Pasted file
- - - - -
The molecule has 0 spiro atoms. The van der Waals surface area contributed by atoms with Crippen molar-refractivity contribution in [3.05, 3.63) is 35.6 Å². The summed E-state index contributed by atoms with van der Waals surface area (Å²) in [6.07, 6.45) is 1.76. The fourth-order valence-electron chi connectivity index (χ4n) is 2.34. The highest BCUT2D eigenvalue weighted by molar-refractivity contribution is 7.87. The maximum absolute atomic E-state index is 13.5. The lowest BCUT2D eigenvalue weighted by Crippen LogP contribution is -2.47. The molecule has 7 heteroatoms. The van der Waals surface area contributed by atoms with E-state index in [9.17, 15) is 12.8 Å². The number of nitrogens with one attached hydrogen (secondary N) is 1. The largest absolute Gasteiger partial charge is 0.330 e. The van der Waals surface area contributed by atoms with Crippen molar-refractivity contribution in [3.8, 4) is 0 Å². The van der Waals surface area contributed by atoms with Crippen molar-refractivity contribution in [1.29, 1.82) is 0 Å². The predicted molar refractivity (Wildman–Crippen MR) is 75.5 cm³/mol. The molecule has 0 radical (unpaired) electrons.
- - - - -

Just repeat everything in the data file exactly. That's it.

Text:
The molecule has 0 spiro atoms. The van der Waals surface area contributed by atoms with Crippen molar-refractivity contribution in [3.05, 3.63) is 35.6 Å². The summed E-state index contributed by atoms with van der Waals surface area (Å²) in [6.07, 6.45) is 1.76. The fourth-order valence-electron chi connectivity index (χ4n) is 2.34. The highest BCUT2D eigenvalue weighted by molar-refractivity contribution is 7.87. The maximum absolute atomic E-state index is 13.5. The lowest BCUT2D eigenvalue weighted by Crippen LogP contribution is -2.47. The molecule has 7 heteroatoms. The van der Waals surface area contributed by atoms with E-state index in [9.17, 15) is 12.8 Å². The number of nitrogens with one attached hydrogen (secondary N) is 1. The largest absolute Gasteiger partial charge is 0.330 e. The van der Waals surface area contributed by atoms with Crippen molar-refractivity contribution in [3.8, 4) is 0 Å². The van der Waals surface area contributed by atoms with Crippen molar-refractivity contribution in [1.29, 1.82) is 0 Å². The predicted molar refractivity (Wildman–Crippen MR) is 75.5 cm³/mol. The molecule has 0 radical (unpaired) electrons.